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The Pre 27 Smith & Wesson Magnum: The Gun That Started It All



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The Pre 27 Smith & Wesson, or arguably more appropriately Smith & Wesson .357 Magnum is a cornerstone gun for many revolver collectors. 

In production for less than two decades before Smith & Wesson released the Model 27, it was the gun that launched .357 Magnum as a caliber that’s now a staple ammunition to be found on virtually every ammo shelf of every gun store in the country. 

Before the advent of .40 S&W, not to mention the much older 9mm Parabellum that has only recently caught on for truly widespread police issue in the United States, the .357 Magnum was the standard, replacing the older cartridge from which it evolved, the .38 Special.

The Pre 27 was the pistol that brought the .357 Magnum to the American public. First designed and sold in the 1930s, like other popular calibers, it took some time to catch on. The .38 Special had a solid foothold in American police work, with revolvers from S&W and its primary rival, Colt, both having considerable representation in the market. By the time the .357 Magnum hit the market in 1935, times had, so to speak, changed. 

S&W adjustable sights weren’t the most robust design ever, but were used on custom guns right up into the 1970s. The cylinder is recessed for .357 cartridge heads, a refinement eliminated as a cost-saving measure in 1981.

The .357 was an answer to a perceived lack of power and penetration in an era of rapidly changing technology. The .357 Magnum cartridge was mostly the brainchild of Elmer Keith. If you don’t know who Keith was, shame on you; go read. Keith was one of the most influential people in pistol cartridge design and is responsible for giving the United States “Magnumitis.” No Keith, no Dirty Harry. The Pre 27 designation is simply the nomenclature for the Smith & Wesson .357 Magnum Pistol before the Model 27 brought the .357 Magnum to full mass production. 

The Pre 27, like the one pictured in this article, is a stout piece of police hip ordnance — the N-Frame by any standard is a serious overmatch for the .357 Magnum cartridge. The N-Frame later served as the basis for a now often forgotten but underrated cartridge, the .41 Magnum, and later the .44 Magnum. 

However, in this caliber the N-Frame adds valuable mass to help reduce recoil. If you doubt the value of mass in this particular instance, try firing a full-power .357 Magnum cartridge in a modern, compact, alloy frame pistol, then try firing the same cartridge in any N-Frame .357 Magnum, Pre 27 or not. 

The N-Frame offered a very stable platform for the cartridge and enabled a good shooter to achieve considerable accuracy with the right ammunition, even with the 3.5-inch “FBI Barrel” pictured on this particular gun. 

Like most full-size, production revolvers, the Pre 27 offered six shots in single or double action. The barrel lengths in Pre 27s vary considerably. The 3.5-inch FBI Barrel was probably the most common in law enforcement circles and derived its name supposedly from broad general use of the gun by the Bureau rather early on it its history. However, Pre 27s can be found in barrel lengths up to and exceeding 10 inches. 

Another design element eliminated from Smiths in the ’80s was the pinned barrel. Note protrusion just above forcing cone.

At the time that Pre 27s were produced, Smith & Wesson was particularly responsive to customer demands and feedback, especially if one was willing to pay, and it shouldn’t come as a shock to find the odd Pre 27 with an unusual-sized barrel from the factory. The Pre 27s weren’t only popular with law enforcement, but quickly became popular with target shooters and even hunters.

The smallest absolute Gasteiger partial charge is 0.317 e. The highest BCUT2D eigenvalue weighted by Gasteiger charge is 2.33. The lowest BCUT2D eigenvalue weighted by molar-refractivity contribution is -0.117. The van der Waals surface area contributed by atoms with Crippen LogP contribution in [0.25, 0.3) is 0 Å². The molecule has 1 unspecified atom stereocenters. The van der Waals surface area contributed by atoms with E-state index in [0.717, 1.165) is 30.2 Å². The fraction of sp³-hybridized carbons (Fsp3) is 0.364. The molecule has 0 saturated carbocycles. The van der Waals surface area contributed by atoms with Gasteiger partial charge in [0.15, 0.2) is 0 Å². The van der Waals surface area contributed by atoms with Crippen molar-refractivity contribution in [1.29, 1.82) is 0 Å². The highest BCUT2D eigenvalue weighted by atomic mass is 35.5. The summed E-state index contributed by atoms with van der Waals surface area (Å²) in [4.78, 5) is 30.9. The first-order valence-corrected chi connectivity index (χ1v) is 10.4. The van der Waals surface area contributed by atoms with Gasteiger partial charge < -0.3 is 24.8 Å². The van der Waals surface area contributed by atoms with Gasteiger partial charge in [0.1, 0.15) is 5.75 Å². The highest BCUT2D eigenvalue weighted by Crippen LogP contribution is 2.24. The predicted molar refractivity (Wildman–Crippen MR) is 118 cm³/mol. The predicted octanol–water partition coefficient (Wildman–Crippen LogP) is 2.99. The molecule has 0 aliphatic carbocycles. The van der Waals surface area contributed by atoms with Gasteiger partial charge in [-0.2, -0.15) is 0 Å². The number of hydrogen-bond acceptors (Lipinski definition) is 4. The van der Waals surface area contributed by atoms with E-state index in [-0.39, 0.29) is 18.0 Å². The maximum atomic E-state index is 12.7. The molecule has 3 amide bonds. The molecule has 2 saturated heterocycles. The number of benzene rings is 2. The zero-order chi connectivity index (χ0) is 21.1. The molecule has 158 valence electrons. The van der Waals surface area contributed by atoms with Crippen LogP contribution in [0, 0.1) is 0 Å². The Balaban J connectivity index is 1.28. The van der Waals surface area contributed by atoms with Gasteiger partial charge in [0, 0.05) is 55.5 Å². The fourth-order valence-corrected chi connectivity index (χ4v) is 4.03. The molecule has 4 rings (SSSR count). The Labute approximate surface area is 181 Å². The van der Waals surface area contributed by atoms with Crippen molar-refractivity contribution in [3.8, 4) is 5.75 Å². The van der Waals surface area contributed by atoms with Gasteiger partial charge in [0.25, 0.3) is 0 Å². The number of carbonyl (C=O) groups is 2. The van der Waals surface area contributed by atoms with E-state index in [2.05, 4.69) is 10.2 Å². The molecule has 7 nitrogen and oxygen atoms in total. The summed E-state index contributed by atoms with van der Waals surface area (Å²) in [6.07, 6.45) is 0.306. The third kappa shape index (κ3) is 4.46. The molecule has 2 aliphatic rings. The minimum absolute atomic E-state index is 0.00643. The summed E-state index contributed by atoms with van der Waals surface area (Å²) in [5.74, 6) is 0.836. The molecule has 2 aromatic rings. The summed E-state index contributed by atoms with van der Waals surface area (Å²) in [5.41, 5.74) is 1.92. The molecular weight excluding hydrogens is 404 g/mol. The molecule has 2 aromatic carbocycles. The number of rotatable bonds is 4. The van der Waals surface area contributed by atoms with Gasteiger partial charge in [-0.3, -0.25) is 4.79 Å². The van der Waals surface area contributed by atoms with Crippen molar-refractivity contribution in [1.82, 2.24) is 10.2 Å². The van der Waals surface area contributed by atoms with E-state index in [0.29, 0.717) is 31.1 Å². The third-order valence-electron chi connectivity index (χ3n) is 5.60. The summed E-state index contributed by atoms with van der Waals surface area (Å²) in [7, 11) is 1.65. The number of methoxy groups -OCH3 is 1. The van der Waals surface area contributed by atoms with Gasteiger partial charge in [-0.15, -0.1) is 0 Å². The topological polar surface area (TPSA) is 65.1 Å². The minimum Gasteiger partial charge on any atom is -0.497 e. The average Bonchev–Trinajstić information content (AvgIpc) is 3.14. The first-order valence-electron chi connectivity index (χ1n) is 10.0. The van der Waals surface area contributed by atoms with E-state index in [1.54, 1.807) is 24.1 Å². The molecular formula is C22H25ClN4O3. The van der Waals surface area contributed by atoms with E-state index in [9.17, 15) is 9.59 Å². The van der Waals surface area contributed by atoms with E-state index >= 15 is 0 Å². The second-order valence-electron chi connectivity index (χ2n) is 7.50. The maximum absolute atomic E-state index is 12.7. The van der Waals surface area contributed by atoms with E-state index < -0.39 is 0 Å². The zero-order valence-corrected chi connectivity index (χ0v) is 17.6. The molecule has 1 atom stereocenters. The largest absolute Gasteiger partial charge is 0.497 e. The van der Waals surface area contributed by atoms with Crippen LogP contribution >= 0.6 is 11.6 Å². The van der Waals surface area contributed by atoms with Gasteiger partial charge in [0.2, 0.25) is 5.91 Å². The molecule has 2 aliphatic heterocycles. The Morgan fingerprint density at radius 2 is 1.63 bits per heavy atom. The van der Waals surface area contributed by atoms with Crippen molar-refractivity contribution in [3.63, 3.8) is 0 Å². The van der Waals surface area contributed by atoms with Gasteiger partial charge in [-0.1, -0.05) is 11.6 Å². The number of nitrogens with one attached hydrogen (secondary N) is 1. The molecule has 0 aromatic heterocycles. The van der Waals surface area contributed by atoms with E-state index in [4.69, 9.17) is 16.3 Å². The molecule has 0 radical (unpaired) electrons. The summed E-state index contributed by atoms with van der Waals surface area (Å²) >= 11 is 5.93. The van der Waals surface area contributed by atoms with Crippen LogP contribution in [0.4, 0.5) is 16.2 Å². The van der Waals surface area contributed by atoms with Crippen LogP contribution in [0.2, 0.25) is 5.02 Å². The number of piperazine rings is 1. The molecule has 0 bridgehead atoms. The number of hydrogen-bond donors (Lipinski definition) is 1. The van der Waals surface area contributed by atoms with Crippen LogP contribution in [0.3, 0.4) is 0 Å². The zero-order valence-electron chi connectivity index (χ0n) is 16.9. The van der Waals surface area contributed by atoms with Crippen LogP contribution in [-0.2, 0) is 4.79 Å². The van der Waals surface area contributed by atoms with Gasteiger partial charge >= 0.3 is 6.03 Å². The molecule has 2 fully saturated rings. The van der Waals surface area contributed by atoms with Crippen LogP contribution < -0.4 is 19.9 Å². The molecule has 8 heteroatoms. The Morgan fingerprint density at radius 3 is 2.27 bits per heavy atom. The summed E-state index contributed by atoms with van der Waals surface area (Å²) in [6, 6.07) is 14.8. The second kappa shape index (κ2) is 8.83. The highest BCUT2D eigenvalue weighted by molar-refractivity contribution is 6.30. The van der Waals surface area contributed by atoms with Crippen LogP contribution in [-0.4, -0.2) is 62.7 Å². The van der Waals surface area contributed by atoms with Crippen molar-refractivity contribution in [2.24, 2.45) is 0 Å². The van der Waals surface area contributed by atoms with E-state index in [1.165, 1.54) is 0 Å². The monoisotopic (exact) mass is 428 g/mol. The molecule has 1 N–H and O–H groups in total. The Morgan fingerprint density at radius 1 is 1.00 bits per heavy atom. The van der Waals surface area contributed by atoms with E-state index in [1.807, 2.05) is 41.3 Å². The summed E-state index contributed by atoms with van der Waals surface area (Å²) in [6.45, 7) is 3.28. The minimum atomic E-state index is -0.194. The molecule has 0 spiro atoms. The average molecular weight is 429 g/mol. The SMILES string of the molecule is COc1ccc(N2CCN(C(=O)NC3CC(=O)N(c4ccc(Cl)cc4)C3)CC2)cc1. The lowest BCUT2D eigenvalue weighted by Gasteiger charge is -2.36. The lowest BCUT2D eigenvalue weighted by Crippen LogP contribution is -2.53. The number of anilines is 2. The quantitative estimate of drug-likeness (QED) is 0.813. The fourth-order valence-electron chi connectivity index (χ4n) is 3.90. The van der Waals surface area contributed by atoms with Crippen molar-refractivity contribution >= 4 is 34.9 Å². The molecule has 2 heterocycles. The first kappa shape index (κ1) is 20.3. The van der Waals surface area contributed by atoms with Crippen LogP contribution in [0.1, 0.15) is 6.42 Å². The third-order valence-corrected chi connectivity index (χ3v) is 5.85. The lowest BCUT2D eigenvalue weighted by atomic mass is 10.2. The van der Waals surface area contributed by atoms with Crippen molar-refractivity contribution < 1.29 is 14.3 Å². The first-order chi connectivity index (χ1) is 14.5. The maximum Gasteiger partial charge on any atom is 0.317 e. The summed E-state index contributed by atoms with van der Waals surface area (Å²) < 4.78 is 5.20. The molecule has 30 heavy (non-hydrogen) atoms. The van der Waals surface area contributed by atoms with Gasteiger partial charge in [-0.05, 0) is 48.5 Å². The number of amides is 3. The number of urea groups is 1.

At this point, some readers might tacitly acknowledge the importance of the Pre 27 in history but shrug their shoulders and reasonably wonder why the Pre 27 still has a devoted following among collectors. The best way to answer this question is to track one down and compare it to virtually any Smith & Wesson revolver made in the past 40 years. The Pre 27 is a masterpiece of the gun-making art. 

The gun simply drips quality. Every part and facet of the Pre 27 is only found in highly customized revolvers on the modern market. Simply closing one’s eyes and feeling and listening to the beautiful engineering and craftsmanship as the hammer is manually cocked in single action and the pistol is made ready to fire should be enough. 

Time, effort, and quality parts make the Pre 27 distinct from more recent offerings. The triggers are virtually all universally excellent in the Pre 27s, not only in performance, but in feel. 

The checkering on the Pre 27s is of the highest quality, and the finishes were gorgeous. Even the grips were noticeably better than more modern wooden Smith & Wesson grips. The sights are adjustable and set the standard for design during the period. The Pre 27 is one the revolvers that built Smith & Wesson’s reputation, and with good reason. 

Many Pre 27s come with stories. This particular Pre 27 belonged to the sheriff of Logan County, West Virginia, and was carried as a service revolver for two decades and saw use in every sort of condition. 

There are undoubtedly many others out there that could tell amazing stories if, like many of us who collect wish, they could speak. Pre 27s can be found on the market, but the condition and story drive the price upward. 

Almost any Pre 27 is a serious bargain in the $1,200 range, and the prices regularly exceed that by a wide margin. However, they’re sometimes sold well underpriced by the uninformed who simply think them to be just another “boring” .357, and quick eyes might catch a steal at shows and shops where little effort is expended. 

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